Recorded: 14 Jul 2000
Well, I was born not very far from here in Oxford. I came of an academic background. My grandfather was head of one of the Oxford colleges. And as it happened I was born in the college, which is quite unusual. So I was born in a sense with an academic silver spoon in my mouth. But I think that was a disadvantage. I think there is a sizeable downside to silver spoons because you’re never quite sure whether anything you do was done because you’re skillful or because you had a silver spoon in your mouth.
My father was an enormously distinguished surgeon, a brain surgeon. And in fact part of my silver spoonery was having Sherrington as a godfather. You open your mouth in surprise, right? So, this is a rather difficult thing to live up to.
Anyway, I went to school in Scotland, an extraordinarily bad school in Scotland where I learned football. Because I have a very bad memory and was shortsighted then, I also learned mathematics—because you don’t have to be able to remember anything in mathematics. I didn’t even realize that when the master wrote something on the blackboard that it was being written to be read by the class rather than as an aid memoir for him because I couldn’t read anything written on the blackboard. It wasn’t for a while that this was discovered and I was given glasses because in those days nobody bothered much about whether children could see or hear or anything.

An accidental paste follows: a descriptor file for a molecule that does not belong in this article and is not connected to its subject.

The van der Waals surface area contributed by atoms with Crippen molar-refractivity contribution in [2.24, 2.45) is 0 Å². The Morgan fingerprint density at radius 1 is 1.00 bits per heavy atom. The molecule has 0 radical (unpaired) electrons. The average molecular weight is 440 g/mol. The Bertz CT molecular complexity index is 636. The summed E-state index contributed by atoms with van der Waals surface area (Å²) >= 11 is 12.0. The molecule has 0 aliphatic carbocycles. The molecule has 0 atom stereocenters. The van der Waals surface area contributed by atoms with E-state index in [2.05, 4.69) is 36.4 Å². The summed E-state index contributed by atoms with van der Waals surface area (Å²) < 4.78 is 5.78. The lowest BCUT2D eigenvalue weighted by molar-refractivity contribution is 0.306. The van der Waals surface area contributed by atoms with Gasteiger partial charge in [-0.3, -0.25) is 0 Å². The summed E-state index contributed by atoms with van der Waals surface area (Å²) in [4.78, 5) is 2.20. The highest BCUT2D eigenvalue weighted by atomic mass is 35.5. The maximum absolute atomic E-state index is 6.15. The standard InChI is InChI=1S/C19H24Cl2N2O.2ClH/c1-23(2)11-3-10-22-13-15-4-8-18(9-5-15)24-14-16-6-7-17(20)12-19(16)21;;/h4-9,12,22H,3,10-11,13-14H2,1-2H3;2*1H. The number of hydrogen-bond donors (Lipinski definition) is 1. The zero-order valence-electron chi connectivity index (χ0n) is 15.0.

Anyway, I hadn’t realized quite how bad this school was until by chance about two or three years ago I read in Nature [that] the great Physicist James Clerk Maxwell went to that school. Curiously enough that showed me the school was very bad because the school had only one alumnus that it boasted about and that was the novelist Robert Louis Stevenson. [The school] never mentioned Maxwell because it didn’t know anything about physics and didn't realize [that] he was very distinguished—so that told me it was a very bad school. So when I came to Oxford in 1939, I really was in the process of forgetting Latin and Greek and mathematics and trying to learn science. So I never had a proper scientific background, which I deeply regret.
John Cairns, physician and molecular biologist, received his degree in medicine from Oxford University in 1946. Cairns worked as a virologist at the Walter and Eliza Hall Institute in Melbourne, at the Virus Research Institute in Entrebbe, Uganda and at the Curtain School of Medical Research in Canberra.
From 1960-61, Cairns spent his sabbatical at Cold Spring Harbor Laboratory under Alfred Hershey. He returned to serve as director of the Lab from 1963-1968, while continuing his research on DNA replication and initiating the technique autoradiography. During Cairns’s tenure, he saw Cold Spring Harbor Laboratory officially form from an amalgamation of the Long Island Biological Association’s Biological Laboratory and the Carnegie Institution of Washington’s Department of Genetics. Cairns remained a staff member until 1972 when he was appointed head of the Mill Hill Laboratory of the Imperial Cancer Research Fund. Cairns subsequently worked at the Harvard School of Public Health until his retirement in 1991.
In addition to Cairns’s scientific endevours, he is also one of the editors of Phage and the Origins of Molecular Biology.